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In telling a story there’s an implicit bond, an embrace: Graham Swift

In telling a story there’s an implicit bond, an embrace: Graham Swift
Graham Swift. Photo courtesy Simon & Schuster India

For Graham Swift, fiction is fundamentally about sharing — it takes two, a writer and a reader: ‘A writer writes alone and a reader reads alone, but the process leads to a remarkable form of human communion’ 


Booker-winning author Graham Swift, 68, is among the greatest of writers writing in English today. He has published 10 novels, three collections of stories and a book of non-fiction (essays, portraits, poetry and reflections on his life in writing). The paperback edition of his latest novel, Mothering Sunday, was released by Simon & Schuster India recently.

Mothering Sunday, which was published last year, is an intensely moving, sensuous and engrossing story of Jane Fairchild, orphan and housemaid, set in a single day — March 30th 1924, Mothering Sunday. The novel chronicles how her life is shaped by this day. The novel shows both the story of a life and the life that stories can magically contain. 

Three of Swift’s novels have been adapted for films: Waterland (1992), Shuttlecock (1993) and Last Orders (2002). Last Orders was the joint-winner of the 1996 James Tait Black Memorial Prize and the winner of the 1996 Man Booker Prize. His works have been translated into over 30 languages. 

For Swift, books don’t go away when he has written them, they stay with him. He believes that fiction is fundamentally about sharing — it takes two, a writer and a reader. “In the act of telling a story there’s an implicit bond, an embrace. A writer writes alone and a reader reads alone, but the process leads to a remarkable form of human communion,” says Swift, adding that writing works against division or isolation. “It’s cohesive. It can remind us, honestly and intimately, of what we all have in common,” he says. 

Excerpts from an interview with The Punch: 

The Punch: In Mothering Sunday, through the story of Jane Fairchild, a maidservant who later becomes a celebrated author, what is perhaps implied is that it is often through stories that we find ourselves, discover who we are. What was its genesis? Were you interested in exploring the parallel lives that each of us leads?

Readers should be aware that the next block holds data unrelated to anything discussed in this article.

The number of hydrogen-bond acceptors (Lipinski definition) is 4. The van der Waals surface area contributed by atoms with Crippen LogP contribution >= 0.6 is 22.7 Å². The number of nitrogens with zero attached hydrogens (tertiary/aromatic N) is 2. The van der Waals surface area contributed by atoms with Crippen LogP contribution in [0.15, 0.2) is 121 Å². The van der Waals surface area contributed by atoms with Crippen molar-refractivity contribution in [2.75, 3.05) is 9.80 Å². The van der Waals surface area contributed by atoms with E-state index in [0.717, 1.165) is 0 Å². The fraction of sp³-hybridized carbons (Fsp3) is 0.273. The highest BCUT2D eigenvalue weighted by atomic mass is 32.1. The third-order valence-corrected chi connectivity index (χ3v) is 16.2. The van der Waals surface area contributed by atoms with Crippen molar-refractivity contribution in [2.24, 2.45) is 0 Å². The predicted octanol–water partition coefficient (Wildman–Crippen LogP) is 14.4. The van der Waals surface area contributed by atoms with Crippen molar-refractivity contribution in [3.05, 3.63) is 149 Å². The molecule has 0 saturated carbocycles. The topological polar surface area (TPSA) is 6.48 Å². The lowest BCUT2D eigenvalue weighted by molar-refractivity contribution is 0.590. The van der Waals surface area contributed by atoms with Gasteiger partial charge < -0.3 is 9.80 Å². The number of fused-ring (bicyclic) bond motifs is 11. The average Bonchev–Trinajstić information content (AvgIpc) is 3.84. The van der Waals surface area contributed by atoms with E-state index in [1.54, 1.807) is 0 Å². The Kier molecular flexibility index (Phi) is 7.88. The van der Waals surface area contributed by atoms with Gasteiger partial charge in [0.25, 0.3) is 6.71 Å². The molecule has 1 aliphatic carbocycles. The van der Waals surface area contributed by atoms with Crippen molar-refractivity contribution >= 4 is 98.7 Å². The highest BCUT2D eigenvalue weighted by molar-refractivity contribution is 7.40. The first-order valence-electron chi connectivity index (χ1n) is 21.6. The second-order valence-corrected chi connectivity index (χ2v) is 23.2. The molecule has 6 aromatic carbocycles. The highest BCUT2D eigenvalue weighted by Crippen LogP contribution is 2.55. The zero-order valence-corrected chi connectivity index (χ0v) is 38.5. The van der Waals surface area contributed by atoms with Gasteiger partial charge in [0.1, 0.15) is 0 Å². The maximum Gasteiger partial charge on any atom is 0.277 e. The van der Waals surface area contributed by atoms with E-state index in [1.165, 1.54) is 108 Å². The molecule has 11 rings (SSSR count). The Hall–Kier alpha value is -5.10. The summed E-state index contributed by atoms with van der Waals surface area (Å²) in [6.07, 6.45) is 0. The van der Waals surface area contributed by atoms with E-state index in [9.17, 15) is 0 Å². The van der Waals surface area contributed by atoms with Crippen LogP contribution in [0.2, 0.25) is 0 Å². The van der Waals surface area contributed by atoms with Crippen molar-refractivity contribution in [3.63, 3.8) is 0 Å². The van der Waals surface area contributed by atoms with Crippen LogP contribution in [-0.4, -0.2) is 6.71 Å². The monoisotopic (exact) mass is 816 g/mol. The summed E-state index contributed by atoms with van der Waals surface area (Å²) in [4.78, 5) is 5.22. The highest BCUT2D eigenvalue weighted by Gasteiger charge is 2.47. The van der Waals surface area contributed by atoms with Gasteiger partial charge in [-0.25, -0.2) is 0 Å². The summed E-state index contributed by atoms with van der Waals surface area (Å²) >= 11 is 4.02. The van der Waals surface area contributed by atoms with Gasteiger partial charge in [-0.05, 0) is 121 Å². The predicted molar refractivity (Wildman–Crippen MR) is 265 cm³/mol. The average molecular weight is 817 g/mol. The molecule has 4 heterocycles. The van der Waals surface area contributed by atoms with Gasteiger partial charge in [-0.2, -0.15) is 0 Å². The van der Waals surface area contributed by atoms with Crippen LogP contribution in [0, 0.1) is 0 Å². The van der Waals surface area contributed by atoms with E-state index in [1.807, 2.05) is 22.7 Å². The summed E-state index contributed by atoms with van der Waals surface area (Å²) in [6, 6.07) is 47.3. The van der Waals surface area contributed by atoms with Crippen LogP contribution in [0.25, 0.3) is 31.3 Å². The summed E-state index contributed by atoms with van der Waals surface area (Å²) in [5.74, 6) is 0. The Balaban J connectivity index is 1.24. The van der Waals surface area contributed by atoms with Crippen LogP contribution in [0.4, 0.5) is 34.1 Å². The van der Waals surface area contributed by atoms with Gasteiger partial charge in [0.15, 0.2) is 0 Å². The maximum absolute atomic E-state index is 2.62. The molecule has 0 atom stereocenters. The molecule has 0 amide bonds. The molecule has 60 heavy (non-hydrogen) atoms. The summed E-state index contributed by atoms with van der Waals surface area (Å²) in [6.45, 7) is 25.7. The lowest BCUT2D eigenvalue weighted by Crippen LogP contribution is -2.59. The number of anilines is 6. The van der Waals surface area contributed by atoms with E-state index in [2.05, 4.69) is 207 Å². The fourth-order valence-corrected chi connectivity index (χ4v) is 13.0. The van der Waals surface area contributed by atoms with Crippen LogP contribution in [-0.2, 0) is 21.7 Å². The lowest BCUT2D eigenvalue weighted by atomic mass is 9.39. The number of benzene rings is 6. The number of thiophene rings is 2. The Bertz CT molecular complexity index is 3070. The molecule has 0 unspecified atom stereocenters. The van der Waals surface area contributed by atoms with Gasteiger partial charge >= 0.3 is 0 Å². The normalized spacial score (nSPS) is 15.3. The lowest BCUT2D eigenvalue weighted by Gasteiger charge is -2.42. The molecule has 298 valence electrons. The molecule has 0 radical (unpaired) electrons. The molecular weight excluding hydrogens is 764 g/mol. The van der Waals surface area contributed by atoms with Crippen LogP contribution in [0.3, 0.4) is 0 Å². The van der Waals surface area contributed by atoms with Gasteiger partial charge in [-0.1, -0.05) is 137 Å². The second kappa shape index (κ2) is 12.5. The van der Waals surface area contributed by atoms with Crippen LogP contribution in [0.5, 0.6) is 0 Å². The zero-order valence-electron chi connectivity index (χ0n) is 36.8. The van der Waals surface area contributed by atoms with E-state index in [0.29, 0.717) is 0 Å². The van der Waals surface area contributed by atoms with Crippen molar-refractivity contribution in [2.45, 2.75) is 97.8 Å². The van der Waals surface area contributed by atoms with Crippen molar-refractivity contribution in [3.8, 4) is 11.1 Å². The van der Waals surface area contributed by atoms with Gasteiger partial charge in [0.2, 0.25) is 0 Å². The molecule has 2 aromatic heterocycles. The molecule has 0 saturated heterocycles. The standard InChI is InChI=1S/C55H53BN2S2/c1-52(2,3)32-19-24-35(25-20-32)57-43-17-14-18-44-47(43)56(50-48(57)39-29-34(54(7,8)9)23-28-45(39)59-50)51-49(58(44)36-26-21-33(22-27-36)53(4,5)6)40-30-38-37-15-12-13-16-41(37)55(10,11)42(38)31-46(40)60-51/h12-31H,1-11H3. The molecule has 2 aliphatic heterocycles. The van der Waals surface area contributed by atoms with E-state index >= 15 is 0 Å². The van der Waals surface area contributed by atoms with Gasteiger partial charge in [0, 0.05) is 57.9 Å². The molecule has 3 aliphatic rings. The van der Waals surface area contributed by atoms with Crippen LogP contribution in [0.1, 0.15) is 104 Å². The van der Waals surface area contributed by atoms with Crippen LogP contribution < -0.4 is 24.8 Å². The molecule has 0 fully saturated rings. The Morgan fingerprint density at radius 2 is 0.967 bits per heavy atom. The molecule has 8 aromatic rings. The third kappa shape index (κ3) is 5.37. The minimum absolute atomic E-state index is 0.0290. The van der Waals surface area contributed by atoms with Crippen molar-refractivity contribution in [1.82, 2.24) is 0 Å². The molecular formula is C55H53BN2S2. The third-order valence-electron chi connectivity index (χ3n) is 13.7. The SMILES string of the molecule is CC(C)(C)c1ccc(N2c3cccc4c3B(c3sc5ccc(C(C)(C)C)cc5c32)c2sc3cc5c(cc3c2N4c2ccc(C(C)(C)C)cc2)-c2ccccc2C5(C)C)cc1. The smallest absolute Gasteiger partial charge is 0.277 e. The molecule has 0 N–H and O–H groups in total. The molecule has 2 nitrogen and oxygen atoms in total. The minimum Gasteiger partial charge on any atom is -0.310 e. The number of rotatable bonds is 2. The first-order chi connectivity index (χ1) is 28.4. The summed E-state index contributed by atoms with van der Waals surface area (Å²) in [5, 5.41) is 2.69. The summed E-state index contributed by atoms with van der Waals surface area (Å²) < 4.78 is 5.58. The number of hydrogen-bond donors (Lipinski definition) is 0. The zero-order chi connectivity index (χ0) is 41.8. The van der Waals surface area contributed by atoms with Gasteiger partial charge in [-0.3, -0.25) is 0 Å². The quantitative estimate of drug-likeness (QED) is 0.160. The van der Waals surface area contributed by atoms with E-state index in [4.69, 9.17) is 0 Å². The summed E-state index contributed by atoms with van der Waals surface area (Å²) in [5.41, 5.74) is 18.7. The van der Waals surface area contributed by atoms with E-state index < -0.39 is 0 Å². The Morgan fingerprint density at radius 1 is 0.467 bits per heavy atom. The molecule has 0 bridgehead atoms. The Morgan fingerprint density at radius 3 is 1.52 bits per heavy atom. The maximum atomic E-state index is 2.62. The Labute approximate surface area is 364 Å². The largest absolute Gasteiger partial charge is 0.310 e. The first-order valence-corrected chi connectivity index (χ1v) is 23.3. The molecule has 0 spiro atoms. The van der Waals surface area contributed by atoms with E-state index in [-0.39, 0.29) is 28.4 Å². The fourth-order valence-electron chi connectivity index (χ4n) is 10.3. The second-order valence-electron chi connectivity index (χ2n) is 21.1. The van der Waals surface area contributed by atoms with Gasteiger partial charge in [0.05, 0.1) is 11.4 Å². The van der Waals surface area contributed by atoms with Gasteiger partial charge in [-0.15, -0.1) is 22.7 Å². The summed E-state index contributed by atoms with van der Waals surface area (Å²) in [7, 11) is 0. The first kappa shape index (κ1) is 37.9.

Graham Swift: I can’t emphasise too much that Mothering Sunday simply ‘happened’. I don’t recall any period of premeditation. One day it wasn’t there, the next I was suddenly (and happily) working on it. Its main elements came together very quickly. So questions about aims and intentions don’t really apply. I felt my way instinctively with it. It may be that some people find themselves through stories, but this isn’t what happens with my central character, Jane. She finds herself (and becomes a story-teller) through life, through experience and through what she anyway has inside her. The idea that we all lead ‘parallel lives’ makes no sense to me.

The Punch: Did you want this novel to be a “feminist Cindrella” as some reviewers have pointed out? How vital were the subtexts of poverty, serendipity and ambition interwoven into the fairy story?

Graham Swift: I didn’t conceive of it as a ‘feminist Cinderella’, though if some people see it that way I don’t particularly mind — interpretation is free. Certainly my novel’s about someone from humble, disadvantaged beginnings who goes on to have a fulfilled and successful life. So I give it the epigraph from the Cinderella story — ‘You shall go to the ball!’. But my novel isn’t a fairy tale, it belongs to the real world. Obviously my central character is a woman, but she doesn’t achieve what she does through any feminist or other political agenda, she achieves it through her own personal initiative. It may be that in her later life feminism becomes part of her writing, but there’s no evidence for this in my book.

The Punch: Also crucial to the story is its setting and context: post-World War I, less class-bound and more egalitarian England. Were you also interested in dwelling on the deep shadows that the WWI cast on British families, inheritance and the class hierarchies?